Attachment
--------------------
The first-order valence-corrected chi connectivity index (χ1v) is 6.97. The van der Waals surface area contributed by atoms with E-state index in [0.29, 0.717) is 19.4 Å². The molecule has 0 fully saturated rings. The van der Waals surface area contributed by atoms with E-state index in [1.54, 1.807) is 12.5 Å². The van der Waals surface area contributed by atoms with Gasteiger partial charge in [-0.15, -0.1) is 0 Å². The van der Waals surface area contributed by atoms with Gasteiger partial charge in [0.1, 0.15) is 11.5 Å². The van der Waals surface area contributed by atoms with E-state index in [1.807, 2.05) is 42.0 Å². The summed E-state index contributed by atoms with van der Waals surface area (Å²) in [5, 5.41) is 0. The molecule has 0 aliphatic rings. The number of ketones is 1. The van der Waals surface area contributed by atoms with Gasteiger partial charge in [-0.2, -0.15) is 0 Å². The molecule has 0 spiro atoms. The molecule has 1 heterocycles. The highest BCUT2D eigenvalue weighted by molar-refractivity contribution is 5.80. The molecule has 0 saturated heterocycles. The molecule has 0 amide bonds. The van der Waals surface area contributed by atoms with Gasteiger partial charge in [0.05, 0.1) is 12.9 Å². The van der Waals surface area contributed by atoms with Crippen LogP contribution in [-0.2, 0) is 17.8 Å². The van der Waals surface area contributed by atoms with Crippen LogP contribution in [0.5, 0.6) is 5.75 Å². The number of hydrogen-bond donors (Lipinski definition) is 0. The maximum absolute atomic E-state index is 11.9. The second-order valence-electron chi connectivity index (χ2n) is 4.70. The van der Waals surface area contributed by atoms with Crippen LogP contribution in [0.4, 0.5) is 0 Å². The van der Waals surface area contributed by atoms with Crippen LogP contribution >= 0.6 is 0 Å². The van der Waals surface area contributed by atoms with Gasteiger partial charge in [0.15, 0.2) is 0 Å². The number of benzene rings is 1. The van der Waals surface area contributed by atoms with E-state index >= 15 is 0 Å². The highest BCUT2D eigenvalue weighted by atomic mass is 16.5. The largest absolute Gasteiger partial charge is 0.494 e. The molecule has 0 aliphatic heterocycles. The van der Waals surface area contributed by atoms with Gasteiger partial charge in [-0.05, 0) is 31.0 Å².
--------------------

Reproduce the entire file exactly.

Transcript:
The first-order valence-corrected chi connectivity index (χ1v) is 6.97. The van der Waals surface area contributed by atoms with E-state index in [0.29, 0.717) is 19.4 Å². The molecule has 0 fully saturated rings. The van der Waals surface area contributed by atoms with E-state index in [1.54, 1.807) is 12.5 Å². The van der Waals surface area contributed by atoms with Gasteiger partial charge in [-0.15, -0.1) is 0 Å². The van der Waals surface area contributed by atoms with Gasteiger partial charge in [0.1, 0.15) is 11.5 Å². The van der Waals surface area contributed by atoms with E-state index in [1.807, 2.05) is 42.0 Å². The summed E-state index contributed by atoms with van der Waals surface area (Å²) in [5, 5.41) is 0. The molecule has 0 aliphatic rings. The number of ketones is 1. The van der Waals surface area contributed by atoms with Gasteiger partial charge in [-0.2, -0.15) is 0 Å². The molecule has 0 spiro atoms. The molecule has 1 heterocycles. The highest BCUT2D eigenvalue weighted by molar-refractivity contribution is 5.80. The molecule has 0 saturated heterocycles. The molecule has 0 amide bonds. The van der Waals surface area contributed by atoms with Gasteiger partial charge in [0.05, 0.1) is 12.9 Å². The van der Waals surface area contributed by atoms with Crippen LogP contribution in [-0.2, 0) is 17.8 Å². The van der Waals surface area contributed by atoms with Crippen LogP contribution in [0.5, 0.6) is 5.75 Å². The number of hydrogen-bond donors (Lipinski definition) is 0. The maximum absolute atomic E-state index is 11.9. The second-order valence-electron chi connectivity index (χ2n) is 4.70. The van der Waals surface area contributed by atoms with Crippen LogP contribution in [0.4, 0.5) is 0 Å². The van der Waals surface area contributed by atoms with Crippen LogP contribution >= 0.6 is 0 Å². The van der Waals surface area contributed by atoms with Gasteiger partial charge in [0.15, 0.2) is 0 Å². The number of benzene rings is 1. The van der Waals surface area contributed by atoms with E-state index >= 15 is 0 Å². The highest BCUT2D eigenvalue weighted by atomic mass is 16.5. The largest absolute Gasteiger partial charge is 0.494 e. The molecule has 0 aliphatic heterocycles. The van der Waals surface area contributed by atoms with Gasteiger partial charge in [-0.05, 0) is 31.0 Å².